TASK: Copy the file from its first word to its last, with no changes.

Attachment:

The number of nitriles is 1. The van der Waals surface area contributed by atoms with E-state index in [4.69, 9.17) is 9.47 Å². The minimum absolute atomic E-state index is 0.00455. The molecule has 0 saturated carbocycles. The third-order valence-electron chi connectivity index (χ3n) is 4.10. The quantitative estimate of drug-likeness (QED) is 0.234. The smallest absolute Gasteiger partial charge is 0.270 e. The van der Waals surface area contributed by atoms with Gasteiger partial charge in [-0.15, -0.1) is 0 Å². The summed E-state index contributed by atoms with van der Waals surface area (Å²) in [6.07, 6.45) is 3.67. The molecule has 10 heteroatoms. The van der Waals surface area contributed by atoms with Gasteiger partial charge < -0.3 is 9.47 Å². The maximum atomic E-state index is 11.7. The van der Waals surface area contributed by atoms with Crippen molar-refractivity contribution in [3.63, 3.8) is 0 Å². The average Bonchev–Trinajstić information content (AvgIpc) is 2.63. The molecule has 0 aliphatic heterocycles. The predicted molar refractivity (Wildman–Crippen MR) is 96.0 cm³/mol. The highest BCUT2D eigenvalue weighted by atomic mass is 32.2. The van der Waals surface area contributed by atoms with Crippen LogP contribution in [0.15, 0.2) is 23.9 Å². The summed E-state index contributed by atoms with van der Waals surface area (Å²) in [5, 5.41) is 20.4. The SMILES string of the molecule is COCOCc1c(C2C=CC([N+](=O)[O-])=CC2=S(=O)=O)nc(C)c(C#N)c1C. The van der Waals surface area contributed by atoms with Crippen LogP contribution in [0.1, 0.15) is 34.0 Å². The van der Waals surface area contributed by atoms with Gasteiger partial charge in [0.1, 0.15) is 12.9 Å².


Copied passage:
The number of nitriles is 1. The van der Waals surface area contributed by atoms with E-state index in [4.69, 9.17) is 9.47 Å². The minimum absolute atomic E-state index is 0.00455. The molecule has 0 saturated carbocycles. The third-order valence-electron chi connectivity index (χ3n) is 4.10. The quantitative estimate of drug-likeness (QED) is 0.234. The smallest absolute Gasteiger partial charge is 0.270 e. The van der Waals surface area contributed by atoms with Gasteiger partial charge in [-0.15, -0.1) is 0 Å². The summed E-state index contributed by atoms with van der Waals surface area (Å²) in [6.07, 6.45) is 3.67. The molecule has 10 heteroatoms. The van der Waals surface area contributed by atoms with Gasteiger partial charge < -0.3 is 9.47 Å². The maximum atomic E-state index is 11.7. The van der Waals surface area contributed by atoms with Crippen molar-refractivity contribution in [3.63, 3.8) is 0 Å². The average Bonchev–Trinajstić information content (AvgIpc) is 2.63. The molecule has 0 aliphatic heterocycles. The predicted molar refractivity (Wildman–Crippen MR) is 96.0 cm³/mol. The highest BCUT2D eigenvalue weighted by atomic mass is 32.2. The van der Waals surface area contributed by atoms with Crippen LogP contribution in [0.15, 0.2) is 23.9 Å². The summed E-state index contributed by atoms with van der Waals surface area (Å²) in [5, 5.41) is 20.4. The SMILES string of the molecule is COCOCc1c(C2C=CC([N+](=O)[O-])=CC2=S(=O)=O)nc(C)c(C#N)c1C. The van der Waals surface area contributed by atoms with Crippen LogP contribution in [0.1, 0.15) is 34.0 Å². The van der Waals surface area contributed by atoms with Gasteiger partial charge in [0.1, 0.15) is 12.9 Å².